Every tattoo is a statement and means something. “People get tattoos for an aesthetic reason and don’t realize there are often centuries-old stories behind the imagery,” says author Trent Aitken-Smith, 44, a long-time body-art fanatic and editor of industry bible Tattoo Master.
Aitken-Smith‘s has written a book entitled The Tattoo Dictionary that serves as a compendium of meanings and origins of several individual designs. In his book he details a selection of the most popular designs and the history and iconography behind them.
Among numerous tattoos, Aitken-Smith reveals us more about their symbolism. For example, the QR codes have become very popular and in many cases they can provide important information of the carrier when scanned.
Next we have the stars tattooed in the chest that, especially in Russian prisons indicate the person is a high-ranking criminal. Another tattoo commonly found in prisons is the teardrop which symbolizes that the wearer is a murderer o has a sad life.
On the other hand, the roses have a nicer meaning; they are associated to eternal love, Christ’s wounds from the Crucifixion or the Virgin Mary. Another image of this kind is the butterfly that symbolizes in many cultures the resurrection, transformation, renewal and the soul.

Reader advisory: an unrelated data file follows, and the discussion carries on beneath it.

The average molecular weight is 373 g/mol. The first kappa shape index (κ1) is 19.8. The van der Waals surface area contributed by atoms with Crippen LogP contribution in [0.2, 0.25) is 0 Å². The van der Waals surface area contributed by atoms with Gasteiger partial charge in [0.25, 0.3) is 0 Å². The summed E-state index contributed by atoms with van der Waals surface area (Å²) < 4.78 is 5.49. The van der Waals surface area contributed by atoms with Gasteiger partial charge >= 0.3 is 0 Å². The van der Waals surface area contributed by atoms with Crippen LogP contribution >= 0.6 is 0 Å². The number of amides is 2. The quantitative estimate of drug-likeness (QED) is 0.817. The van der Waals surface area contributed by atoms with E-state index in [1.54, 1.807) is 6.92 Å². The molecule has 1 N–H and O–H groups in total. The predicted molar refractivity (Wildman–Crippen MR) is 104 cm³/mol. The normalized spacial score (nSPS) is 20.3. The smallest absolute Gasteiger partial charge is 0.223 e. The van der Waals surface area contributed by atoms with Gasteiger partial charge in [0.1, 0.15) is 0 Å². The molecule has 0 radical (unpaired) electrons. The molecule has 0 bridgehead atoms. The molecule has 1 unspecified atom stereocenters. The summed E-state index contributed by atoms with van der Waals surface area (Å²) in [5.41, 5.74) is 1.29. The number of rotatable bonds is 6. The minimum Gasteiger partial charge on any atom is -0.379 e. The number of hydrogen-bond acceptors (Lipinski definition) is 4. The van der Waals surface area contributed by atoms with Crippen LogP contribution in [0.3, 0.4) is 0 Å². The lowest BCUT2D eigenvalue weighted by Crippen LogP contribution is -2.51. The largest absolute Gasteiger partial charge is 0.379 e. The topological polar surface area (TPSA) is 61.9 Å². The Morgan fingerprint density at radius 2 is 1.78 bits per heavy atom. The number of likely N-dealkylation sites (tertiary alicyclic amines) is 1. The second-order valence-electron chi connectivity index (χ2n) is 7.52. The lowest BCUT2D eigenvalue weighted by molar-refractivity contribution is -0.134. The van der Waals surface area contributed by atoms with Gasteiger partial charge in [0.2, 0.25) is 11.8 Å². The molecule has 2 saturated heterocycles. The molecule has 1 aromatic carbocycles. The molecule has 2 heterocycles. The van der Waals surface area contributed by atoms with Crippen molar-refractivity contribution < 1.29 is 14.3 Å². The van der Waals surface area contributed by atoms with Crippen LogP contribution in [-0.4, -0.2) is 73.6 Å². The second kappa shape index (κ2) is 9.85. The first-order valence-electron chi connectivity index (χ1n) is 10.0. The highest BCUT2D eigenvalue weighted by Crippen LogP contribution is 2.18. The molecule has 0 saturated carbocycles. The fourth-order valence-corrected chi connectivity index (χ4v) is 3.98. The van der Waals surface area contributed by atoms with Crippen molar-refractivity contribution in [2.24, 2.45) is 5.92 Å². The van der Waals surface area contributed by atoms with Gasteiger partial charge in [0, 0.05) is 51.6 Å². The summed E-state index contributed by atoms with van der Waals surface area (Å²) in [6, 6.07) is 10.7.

Tattooing a pair of dices is commonly done to attract luck, particularly if the visible faces make a total of seven. Finally, completing this short list, we have the winged skulls that became very popular in the 1930’s thanks to the motorbike manufacturer Harley-Davidson. This image represents the “fleeting nature of life and the endless cycle of life and death”.
These and more designs will be available as part of the Aitken-Smith’s book, which will reveal the true meanings behind more than 200 popular designs, listed in alphabetical order with illustrations.
The Tattoo Dictionary will be out next September 8.